Trapping an opponent means disguising the strength of your hand to maximize your profit. Sometimes it’s fantastic, fooling opponents into losing lots of their chips. Other times, trapping can backfire and lose a ton of money for the player who thought they were trapping.
Trapping always works best against fewer opponents. Let’s say you have pocket aces and you see a flop with four other players. With that many opponents, there’s an increased chance that one will create a stronger combination by the end of the hand.
Don’t try to trap other players too often. In general, it’s best to be betting when you have strong hand combinations or strong draws. Trapping can be a low-value tactic if your opponent only bets when they have strong hands. It’s a good idea to play balanced poker and mix some traps into your strategy, but not the majority of the time.
Using a player’s stats can help you decide who to trap and who to bet against. GGPoker has a built-in heads-up display on their online poker tables called SmartHUD. It will help you see how aggressive opponents are and how to get value from them. The tables also display the hand history for simple sharing after a big hand.
Tactic #4: Know How to Get Value From Opponents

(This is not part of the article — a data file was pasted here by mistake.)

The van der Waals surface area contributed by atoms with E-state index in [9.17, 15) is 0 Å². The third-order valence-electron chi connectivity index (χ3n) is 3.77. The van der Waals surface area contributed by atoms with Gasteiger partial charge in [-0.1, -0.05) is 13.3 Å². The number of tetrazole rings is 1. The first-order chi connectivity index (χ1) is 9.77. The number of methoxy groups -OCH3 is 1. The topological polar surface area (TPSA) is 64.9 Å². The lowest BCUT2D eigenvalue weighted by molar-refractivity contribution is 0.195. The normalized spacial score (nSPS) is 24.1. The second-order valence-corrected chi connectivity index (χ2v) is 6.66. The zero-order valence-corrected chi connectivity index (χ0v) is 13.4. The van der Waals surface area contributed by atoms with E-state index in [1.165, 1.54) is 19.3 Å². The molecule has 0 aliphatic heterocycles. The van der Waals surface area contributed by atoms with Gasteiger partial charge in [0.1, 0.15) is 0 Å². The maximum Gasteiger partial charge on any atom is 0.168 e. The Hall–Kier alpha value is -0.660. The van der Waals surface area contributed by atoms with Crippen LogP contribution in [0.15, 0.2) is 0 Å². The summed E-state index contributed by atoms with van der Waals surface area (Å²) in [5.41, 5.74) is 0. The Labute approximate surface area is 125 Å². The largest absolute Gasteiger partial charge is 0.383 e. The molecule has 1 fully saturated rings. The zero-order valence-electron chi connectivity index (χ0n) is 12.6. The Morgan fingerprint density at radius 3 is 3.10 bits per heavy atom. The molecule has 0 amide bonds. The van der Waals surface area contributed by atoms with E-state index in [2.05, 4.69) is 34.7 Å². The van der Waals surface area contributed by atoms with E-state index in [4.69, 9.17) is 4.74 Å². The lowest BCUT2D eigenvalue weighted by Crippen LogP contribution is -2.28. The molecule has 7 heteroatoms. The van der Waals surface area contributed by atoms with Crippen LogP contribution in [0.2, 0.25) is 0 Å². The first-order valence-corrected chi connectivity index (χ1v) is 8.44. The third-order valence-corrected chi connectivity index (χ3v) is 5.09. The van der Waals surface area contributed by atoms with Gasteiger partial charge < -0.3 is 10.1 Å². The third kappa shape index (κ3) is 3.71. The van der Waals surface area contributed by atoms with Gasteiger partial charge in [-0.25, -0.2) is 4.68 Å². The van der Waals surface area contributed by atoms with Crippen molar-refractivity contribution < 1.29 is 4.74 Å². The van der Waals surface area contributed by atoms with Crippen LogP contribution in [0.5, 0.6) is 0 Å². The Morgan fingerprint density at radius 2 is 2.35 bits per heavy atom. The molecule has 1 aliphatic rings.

Getting value in poker means getting your opponent to put chips into the pot with a weaker hand. When we have a strong hand like a straight, we want to get value from weaker hands like pairs, two-pair, or sets.
Build a range that your opponent could have. You can estimate the hands in this range by using their betting (or checking) throughout the hand. Of course, it's impossible to know their hole cards with complete certainty, but we still need to construct a range. Without thinking about what our opponent could have, we are just hoping for the best outcome.
Charge drawing hands and deny opponents “free cards”. When you have a dominant hand combination, you need your opponent to “catch up” so that you can make value. Other times, your hand might be vulnerable. If you have pocket aces, but your opponent is drawing to a flush, you should not allow them to see turn and river cards for free. This is called “charging the draws” and making them pay a price to see the next cards, while your chance of winning is high.
When you are way ahead, don’t make your opponent fold. If you have a strong hand, but your opponent has no pair and no draws, how can you get value? Think about the cards you have before you bet.
Ask yourself a quick question; “what can my opponent have here?” It doesn’t always make sense to make your opponent fold if you have a very strong hand. You might want to let them catch up so that you can get more value from the hand.
Tactic #5: Don’t Overplay Strong Pocket Pairs
Pocket aces are known as the strongest preflop hand in Texas hold ‘em poker, but that can change after the flop cards come.
Sometimes strong pocket pairs like kings or aces get “cracked” and beaten by weaker hole cards. Every poker player goes through this, but how can you avoid it?
As the board (community cards) change, so does the strength of your hand. This goes back to understanding your opponent’s range. Your hand may have been premium during the preflop stage, but you’ve got to be careful as the betting rounds progress.